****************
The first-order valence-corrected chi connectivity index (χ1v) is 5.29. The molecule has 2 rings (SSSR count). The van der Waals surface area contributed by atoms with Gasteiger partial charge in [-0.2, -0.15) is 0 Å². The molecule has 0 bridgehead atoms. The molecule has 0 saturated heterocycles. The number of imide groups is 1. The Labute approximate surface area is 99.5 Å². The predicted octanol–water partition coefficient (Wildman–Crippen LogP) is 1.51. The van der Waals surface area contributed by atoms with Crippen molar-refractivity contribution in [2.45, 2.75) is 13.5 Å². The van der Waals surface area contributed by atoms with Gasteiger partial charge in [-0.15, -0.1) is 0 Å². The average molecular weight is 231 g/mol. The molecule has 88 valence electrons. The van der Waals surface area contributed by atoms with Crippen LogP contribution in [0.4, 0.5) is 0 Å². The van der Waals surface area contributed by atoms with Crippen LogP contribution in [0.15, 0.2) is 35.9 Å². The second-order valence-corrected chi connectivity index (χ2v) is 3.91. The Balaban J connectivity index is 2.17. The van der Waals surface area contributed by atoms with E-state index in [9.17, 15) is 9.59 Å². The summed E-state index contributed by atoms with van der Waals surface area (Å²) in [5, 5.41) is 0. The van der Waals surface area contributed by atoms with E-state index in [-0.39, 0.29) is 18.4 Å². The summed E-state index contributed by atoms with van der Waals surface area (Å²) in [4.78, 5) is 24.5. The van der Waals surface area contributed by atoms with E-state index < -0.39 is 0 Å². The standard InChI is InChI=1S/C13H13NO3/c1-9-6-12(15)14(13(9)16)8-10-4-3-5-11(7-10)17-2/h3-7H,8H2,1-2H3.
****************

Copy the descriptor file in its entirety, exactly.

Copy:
The first-order valence-corrected chi connectivity index (χ1v) is 5.29. The molecule has 2 rings (SSSR count). The van der Waals surface area contributed by atoms with Gasteiger partial charge in [-0.2, -0.15) is 0 Å². The molecule has 0 bridgehead atoms. The molecule has 0 saturated heterocycles. The number of imide groups is 1. The Labute approximate surface area is 99.5 Å². The predicted octanol–water partition coefficient (Wildman–Crippen LogP) is 1.51. The van der Waals surface area contributed by atoms with Crippen molar-refractivity contribution in [2.45, 2.75) is 13.5 Å². The van der Waals surface area contributed by atoms with Gasteiger partial charge in [-0.15, -0.1) is 0 Å². The average molecular weight is 231 g/mol. The molecule has 88 valence electrons. The van der Waals surface area contributed by atoms with Crippen LogP contribution in [0.4, 0.5) is 0 Å². The van der Waals surface area contributed by atoms with Crippen LogP contribution in [0.15, 0.2) is 35.9 Å². The second-order valence-corrected chi connectivity index (χ2v) is 3.91. The Balaban J connectivity index is 2.17. The van der Waals surface area contributed by atoms with E-state index in [9.17, 15) is 9.59 Å². The summed E-state index contributed by atoms with van der Waals surface area (Å²) in [5, 5.41) is 0. The van der Waals surface area contributed by atoms with E-state index in [-0.39, 0.29) is 18.4 Å². The summed E-state index contributed by atoms with van der Waals surface area (Å²) in [4.78, 5) is 24.5. The van der Waals surface area contributed by atoms with E-state index < -0.39 is 0 Å². The standard InChI is InChI=1S/C13H13NO3/c1-9-6-12(15)14(13(9)16)8-10-4-3-5-11(7-10)17-2/h3-7H,8H2,1-2H3.